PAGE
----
Colorado Dog Shooting Spurs Legislative Action

April is Prevention of Cruelty to Animals Month, the annual awareness campaign run by the 147-year-old ASPCA. While awareness campaigns can share really important information, the campaigns are only meaningful when people act on that new-found awareness.

And that’s just what’s happening in Colorado, where Chloe, a three-year-old mixed breed was senselessly gunned down by a police officer last November. The incident was caught on a cell phone camera and has inspired state legislation that promises to educate police on how to handle dogs in hostile situations.

The Dog Protection Act, which passed in the Colorado Senate unanimously, requires officers to have three hours of online training on dog behavior and allows only nonlethal force to get control of an animal.

“This will give them the training to see whether it’s actually an aggressive dog or not,” said Gary Branson, Chloe’s bereaved pet parent.

Branson said he was out of town while his cousin was left to watch the home and Chloe. When Chloe managed to get out of the garage, police responded temporarily, restraining the dog with a catch pole. At one point Chloe gets away, and while moving away from the officer, she is shot five times.

According to research by Colorado lawmakers, police officers in the state have shot 37 dogs in the last five years. Other high profile Colorado dog shootings include a German shepard in Boulder and a border collie mix in Adams after responding police went to the wrong address.

Police officers face unpredictable and dangerous situations every day. When a few bad apples either use bad judgement or maliciously abuse their power, it makes emotions run high on both sides of a debate, often spurring irrational outbursts.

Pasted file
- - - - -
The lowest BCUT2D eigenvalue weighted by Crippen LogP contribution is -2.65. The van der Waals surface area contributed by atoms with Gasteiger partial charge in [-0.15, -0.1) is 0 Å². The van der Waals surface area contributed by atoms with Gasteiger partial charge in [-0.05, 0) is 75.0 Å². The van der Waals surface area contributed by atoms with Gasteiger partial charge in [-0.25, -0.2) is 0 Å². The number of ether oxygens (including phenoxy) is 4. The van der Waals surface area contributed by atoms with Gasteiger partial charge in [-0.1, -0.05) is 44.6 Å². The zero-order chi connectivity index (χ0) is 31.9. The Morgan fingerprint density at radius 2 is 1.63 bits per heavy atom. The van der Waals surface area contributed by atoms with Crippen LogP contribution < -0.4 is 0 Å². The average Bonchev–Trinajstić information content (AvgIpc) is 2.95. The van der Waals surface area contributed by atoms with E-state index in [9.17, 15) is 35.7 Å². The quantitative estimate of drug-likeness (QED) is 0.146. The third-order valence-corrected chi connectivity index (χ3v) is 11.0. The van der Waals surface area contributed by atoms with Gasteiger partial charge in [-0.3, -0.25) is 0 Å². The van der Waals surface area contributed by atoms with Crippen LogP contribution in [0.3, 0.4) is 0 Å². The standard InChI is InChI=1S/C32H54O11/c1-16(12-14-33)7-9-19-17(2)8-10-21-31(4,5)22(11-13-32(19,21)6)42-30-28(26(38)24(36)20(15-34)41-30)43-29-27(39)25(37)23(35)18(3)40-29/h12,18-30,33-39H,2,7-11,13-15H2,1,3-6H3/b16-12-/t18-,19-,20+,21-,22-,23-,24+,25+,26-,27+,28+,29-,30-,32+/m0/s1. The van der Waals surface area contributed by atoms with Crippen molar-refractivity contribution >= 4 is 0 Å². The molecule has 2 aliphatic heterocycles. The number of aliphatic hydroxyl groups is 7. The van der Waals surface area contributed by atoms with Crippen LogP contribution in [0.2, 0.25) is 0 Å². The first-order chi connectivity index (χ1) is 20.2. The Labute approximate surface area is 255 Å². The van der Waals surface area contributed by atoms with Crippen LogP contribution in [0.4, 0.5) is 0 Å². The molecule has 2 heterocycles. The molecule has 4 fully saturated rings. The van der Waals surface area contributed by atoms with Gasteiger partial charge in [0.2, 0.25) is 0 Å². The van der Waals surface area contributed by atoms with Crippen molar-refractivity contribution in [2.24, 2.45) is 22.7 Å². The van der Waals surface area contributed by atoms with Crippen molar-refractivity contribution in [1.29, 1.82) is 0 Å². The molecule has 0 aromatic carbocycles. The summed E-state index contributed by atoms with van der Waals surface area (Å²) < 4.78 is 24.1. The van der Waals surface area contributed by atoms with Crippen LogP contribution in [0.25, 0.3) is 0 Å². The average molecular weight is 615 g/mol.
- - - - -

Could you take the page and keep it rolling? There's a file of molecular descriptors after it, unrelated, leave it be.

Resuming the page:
In this case, however, there seems to be a solid consensus:

  • The Dog Protection Act was introduced in a bipartisan effort between David Balmer (R-Centennial) and Lucia Guzman (D-Denver).
  • The legislation passed unanimously through the Senate (it still has to pass the House).
  • The 17th Judicial District Attorney’s Office has charged officer Robert Price with felony aggravated cruelty to animals.
  • The legislation was put together with input from law enforcement, including Boulder County Sheriff Joe Pelle.

“We think the more officers become comfortable with dogs, the more that they will know how to handle dogs in a nonviolent way,” said Senator Balmer. “And the ultimate goal is to reduce dog shootings.”


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Sara P.
Sara P4 years ago

No words....

Nickihermes Celine
Past Member 4 years ago


Carrie-Anne Brown

thanks for sharing

Tim Mccoyle
Tim M4 years ago

Wow again. Ok all you keyboard judges. Here is a question. What are you willing to give up and how much are you willing to pay to see that the cost of extra training is available to police officers. Have you thought of where the extra money to pay for this should come from? Oh I know lets take it from medicare and if someone does not get their needed medication oh well. Oh I know lets take it from food stamps, and if someone starves oh well. OHHHH lets take it from heating assistance. if someone freezes oh well. Oh I know lets RAISE more taxes, and if a small child goes to bed homeless cause they are taxed beyond living oh well.
How about we all look to solutions instead of sucking the tit of pitty. How about we try to understand what the officer was thinking. How about we try to show compassion in every level as opposed to just showing our own inability to care beyond that of our self serving purpose.

Camilla Vaga
Camilla V4 years ago


Kayleigh Harter
Kayleigh Harter4 years ago

Hopefully more intensive hands-on training will help to prevent tragedies like this in the future

Fred Hoekstra
Fred Hoekstra4 years ago

Thank you Jason, for Sharing this!

Sandi C.
Sandi C4 years ago


Karen Novak
Karen Novak4 years ago

I have certainly heard this tragic event unfolding in numerous states. I have two beautiful Pit bulls who absolutely fear anyone in a uniform. However, they are the most loving animals I have ever owned. All my girls (AKA: my dogs) would do in this type of situation is run the opposite direction....and sadly enough probably get shot up by protectors we refer to as the Police. They shot first and ask if their mean later. Corrupt Police indeed.

B Jackson
BJ J4 years ago

If a police officer doesn't know how to handle a situation with a dog, how reliable would that officer be in a human situation? Have people become so afraid of life they think everything is a threat & justifies killing?